As the production progressed I noticed that the actors changed their costumes on stage in front of the audience. At first, I found it strange because I’ve never seen actors change on stage before, and then I began to find it distracting because I began focusing not on the actor who was acting, but on the other actors who were changing their costumes and characters. However, the lighting helped me focus on the actor who was speaking. The actors usually changed their costumes where there was no spotlight, so the audience wouldn’t be distracted. All of the costumes and props the actors used were on one table. Everything on that table looked extraordinarily unorganized, but the actors didn’t seem to have any problems with finding what they needed. I thought the costumes were very simple but they still gave the audience an insight into what the character the actor was portraying is like.
The set did not only included two large black platforms for elevation, but a virtual screen which showed the setting, the simplicity allowed the scenery to change easily and allowed the audience to know whether the actors were portraying someone inside a house, in front of a hospital or at the fence where Matthew Shepard was tied to. Before I attended this show I didn’t really know what lighting was really used for, I knew that I could enhance the performance but I generally thought it was unnecessary. However, the lighting allowed me to focus on the actor who was speaking and take in everything that they were saying rather than looking at the other actors.
Attending a play and watching a movie both have their pros and cons. I think that attending a play makes the plot of the story seem more realistic because the actors are right in front of you, so you do not have to think for a second that this was tweaked by a computer. The connection between actors and audience is more powerful when in a theatre because the audience’s reactions towards a scene in a play can cause the actors to feel more in charge and possibly improve what they are doing. When you are watching a movie, you do not have any impact on what the actors are doing. But you can see the actors more clearly and their tiny movements can mean a lot of things, while in a play the audience will not be able to see small movement, so everything must be exaggerated.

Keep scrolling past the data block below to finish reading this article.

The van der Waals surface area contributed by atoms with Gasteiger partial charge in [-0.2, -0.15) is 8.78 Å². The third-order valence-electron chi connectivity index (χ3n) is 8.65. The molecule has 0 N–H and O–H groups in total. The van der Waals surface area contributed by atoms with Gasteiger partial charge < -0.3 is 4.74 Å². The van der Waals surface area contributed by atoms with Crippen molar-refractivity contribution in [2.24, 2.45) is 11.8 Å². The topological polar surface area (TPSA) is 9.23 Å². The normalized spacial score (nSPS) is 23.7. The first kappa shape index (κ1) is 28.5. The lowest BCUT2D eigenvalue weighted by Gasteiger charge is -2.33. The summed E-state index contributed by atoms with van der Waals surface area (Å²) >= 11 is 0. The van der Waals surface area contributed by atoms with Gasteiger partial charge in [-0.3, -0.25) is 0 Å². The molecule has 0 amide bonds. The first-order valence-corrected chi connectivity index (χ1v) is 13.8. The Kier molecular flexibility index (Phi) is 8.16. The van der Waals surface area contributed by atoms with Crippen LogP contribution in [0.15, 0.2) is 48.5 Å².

The audience enjoyed the play. During intermission when we were told to leave the house the audience members were all talking about the play. During the play, there was this woman pointing out certain performances to her friend and telling her the names of a few of the characters which she thought were worth pointing out. After the play, when we could ask the cast and director questions there was a man who was so awed by the show that he was disappointed that it was not performed on a much larger stage and he kept bringing it up over and over. I would give “The Laramie Project” five stars because the actor’s performances as different characters were all incredibly memorable and distinct; the space provided was also used very well.